Another Cinderella Story: Evolving Politics and Societal Values in the Tellings and Retellings of the Classic Tale

Sara Miner

Abstract

This thesis utilizes Cinderella to explore a singular, yet multifaceted, idea about the fairy tale genre as a whole. Fairy tales can be used to instruct society with specific, relevant values. While many aspects of fairy tales remain constant over time and place, the lessons intended to guide, lecture, instruct, or warn a society differ vastly. They expand or contract for social change depending on the cultural climate at the time they were created. Because of this, I can differentiate these tales into those that enforce preconceived behaviors and those that attempt to change or subvert those behaviors. This differentiation between conforming and transforming tales is not exact, as some aspects of a tale can relate to conformity while other aspects point toward transformation. It is still useful to consider these categories, however, to understand how fairy tales support or subvert the social behaviors of the culture in which they were recorded.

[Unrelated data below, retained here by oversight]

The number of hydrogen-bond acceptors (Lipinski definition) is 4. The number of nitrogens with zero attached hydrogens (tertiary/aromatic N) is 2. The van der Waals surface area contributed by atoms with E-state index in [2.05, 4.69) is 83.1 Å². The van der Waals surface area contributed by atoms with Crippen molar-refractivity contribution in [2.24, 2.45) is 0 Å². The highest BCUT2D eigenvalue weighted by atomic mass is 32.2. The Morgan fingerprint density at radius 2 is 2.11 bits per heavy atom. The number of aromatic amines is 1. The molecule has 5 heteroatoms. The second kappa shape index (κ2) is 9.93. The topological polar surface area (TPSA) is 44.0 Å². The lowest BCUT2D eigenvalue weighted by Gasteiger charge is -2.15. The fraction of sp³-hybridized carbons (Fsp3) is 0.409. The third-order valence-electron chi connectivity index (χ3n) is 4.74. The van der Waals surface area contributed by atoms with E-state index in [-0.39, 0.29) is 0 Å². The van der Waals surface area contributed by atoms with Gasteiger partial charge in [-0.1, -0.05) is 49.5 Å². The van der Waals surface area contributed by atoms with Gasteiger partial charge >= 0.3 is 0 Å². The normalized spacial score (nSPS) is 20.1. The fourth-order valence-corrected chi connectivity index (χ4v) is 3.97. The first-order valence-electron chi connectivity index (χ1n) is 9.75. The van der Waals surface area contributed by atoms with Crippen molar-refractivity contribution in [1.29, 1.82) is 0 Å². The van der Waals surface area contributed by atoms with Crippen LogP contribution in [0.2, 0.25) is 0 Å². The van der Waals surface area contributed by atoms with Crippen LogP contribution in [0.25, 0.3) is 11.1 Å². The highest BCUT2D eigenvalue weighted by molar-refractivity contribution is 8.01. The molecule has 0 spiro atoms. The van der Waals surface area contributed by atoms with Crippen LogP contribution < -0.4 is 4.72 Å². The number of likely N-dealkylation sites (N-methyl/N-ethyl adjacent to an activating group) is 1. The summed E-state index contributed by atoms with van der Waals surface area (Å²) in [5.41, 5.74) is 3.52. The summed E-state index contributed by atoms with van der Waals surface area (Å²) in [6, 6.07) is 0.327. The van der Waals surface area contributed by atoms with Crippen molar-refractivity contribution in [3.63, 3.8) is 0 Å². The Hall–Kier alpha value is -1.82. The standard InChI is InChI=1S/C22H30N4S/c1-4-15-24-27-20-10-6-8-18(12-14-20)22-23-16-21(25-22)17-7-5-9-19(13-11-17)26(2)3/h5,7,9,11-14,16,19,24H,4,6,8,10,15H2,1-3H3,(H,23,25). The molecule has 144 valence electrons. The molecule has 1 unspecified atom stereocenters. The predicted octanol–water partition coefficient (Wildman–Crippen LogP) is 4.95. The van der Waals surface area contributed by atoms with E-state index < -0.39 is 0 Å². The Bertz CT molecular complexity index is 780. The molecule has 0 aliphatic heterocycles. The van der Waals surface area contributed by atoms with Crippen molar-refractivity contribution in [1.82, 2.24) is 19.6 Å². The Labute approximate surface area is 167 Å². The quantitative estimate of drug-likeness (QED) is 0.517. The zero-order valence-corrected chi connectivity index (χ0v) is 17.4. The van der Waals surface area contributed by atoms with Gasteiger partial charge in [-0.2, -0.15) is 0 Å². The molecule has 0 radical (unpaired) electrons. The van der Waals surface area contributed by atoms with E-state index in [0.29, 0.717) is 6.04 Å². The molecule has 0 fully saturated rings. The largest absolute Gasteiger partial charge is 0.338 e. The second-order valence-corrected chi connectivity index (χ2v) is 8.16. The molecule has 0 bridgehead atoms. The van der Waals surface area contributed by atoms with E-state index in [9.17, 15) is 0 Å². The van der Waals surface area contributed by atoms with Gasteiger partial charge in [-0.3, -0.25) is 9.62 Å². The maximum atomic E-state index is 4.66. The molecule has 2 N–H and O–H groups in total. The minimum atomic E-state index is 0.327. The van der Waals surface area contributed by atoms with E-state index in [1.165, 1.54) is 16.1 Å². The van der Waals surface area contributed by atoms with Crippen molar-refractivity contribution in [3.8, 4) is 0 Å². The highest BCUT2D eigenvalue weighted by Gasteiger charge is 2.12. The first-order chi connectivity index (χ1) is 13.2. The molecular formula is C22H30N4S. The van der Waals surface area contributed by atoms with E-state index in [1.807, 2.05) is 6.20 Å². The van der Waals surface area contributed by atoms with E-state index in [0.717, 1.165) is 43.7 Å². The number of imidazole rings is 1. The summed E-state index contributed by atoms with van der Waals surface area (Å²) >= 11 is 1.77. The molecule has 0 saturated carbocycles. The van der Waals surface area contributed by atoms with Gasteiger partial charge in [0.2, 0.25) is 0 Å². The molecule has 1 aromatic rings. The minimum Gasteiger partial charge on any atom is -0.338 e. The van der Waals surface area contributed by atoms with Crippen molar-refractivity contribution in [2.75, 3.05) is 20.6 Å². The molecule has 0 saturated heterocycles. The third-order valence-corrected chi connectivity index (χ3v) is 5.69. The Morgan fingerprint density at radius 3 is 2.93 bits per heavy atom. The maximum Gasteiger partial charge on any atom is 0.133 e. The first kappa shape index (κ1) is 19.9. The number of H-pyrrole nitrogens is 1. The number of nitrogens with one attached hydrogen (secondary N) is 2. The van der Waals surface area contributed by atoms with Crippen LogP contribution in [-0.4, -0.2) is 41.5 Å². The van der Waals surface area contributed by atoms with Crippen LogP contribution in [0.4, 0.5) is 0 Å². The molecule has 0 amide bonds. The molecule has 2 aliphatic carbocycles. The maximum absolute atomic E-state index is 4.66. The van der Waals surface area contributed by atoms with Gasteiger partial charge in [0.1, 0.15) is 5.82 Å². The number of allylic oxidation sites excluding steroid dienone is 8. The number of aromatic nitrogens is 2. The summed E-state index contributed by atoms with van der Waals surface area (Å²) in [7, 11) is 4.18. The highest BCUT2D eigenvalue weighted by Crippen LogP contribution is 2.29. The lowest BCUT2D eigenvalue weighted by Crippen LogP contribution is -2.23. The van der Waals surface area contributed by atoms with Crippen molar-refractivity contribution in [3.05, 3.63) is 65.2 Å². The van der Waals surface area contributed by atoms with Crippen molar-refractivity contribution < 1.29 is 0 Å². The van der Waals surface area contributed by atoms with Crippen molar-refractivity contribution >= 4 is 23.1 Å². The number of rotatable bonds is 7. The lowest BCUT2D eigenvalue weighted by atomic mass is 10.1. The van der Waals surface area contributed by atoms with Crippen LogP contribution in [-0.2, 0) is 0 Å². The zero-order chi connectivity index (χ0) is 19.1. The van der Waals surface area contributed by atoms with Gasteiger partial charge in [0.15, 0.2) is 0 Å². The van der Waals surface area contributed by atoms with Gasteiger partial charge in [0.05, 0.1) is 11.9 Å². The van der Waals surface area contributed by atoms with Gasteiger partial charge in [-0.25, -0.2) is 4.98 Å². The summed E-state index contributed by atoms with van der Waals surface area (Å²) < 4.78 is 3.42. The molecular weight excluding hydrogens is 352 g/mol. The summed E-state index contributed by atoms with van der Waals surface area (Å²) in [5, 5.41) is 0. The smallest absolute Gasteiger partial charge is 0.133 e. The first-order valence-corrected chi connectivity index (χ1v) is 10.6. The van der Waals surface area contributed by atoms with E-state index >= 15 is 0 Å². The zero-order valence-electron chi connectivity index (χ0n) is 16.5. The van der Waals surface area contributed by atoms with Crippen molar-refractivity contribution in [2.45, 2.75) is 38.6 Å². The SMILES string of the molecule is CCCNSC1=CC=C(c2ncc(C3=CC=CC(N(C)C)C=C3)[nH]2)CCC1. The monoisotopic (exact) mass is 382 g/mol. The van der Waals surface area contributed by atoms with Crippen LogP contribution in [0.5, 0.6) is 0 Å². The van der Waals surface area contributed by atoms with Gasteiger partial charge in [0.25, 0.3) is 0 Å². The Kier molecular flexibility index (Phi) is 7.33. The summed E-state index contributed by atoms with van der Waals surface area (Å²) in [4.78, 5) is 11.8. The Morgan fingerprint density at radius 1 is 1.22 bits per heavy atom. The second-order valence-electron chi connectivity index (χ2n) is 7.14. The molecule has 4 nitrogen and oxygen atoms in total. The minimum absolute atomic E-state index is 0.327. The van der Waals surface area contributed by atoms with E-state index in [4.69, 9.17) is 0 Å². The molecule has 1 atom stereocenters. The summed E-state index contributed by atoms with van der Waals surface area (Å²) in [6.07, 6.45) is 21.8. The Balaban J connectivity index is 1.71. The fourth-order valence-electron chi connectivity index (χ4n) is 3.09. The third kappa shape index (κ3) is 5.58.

Using versions of the Cinderella tale as a case study of this phenomenon, I extract the values found in several adaptations. I then observe how these lessons about human character change with the cultural evolution of societies with different values and social structures. Cinderella has several transformational and conformational versions that all remain consistent with my primary argument. I argue that Cinderella, as an example of most or all fairy tales, is a direct reflection of the values of the society from which it emerges. It is also useful in influencing the values of a society, encouraging particular behaviors through the narrative.

This thesis progresses in a chronological manner, with the oldest versions of Cinderella discussed first before moving to the most recent adaptations. Each version or adaptation of the tale has its own section with consistent subsections, including a basic outline of the story’s structure and motifs, a cultural context for the work, and an exploration of the value-based lessons extracted from the story. Throughout this thesis, connections between versions of the tale become clear so that, by the end of the thesis, it is understood why the fairy tale genre has been able to persist in nearly every culture in the world for thousands of years.

 

URL

https://ir.uiowa.edu/honors_theses/226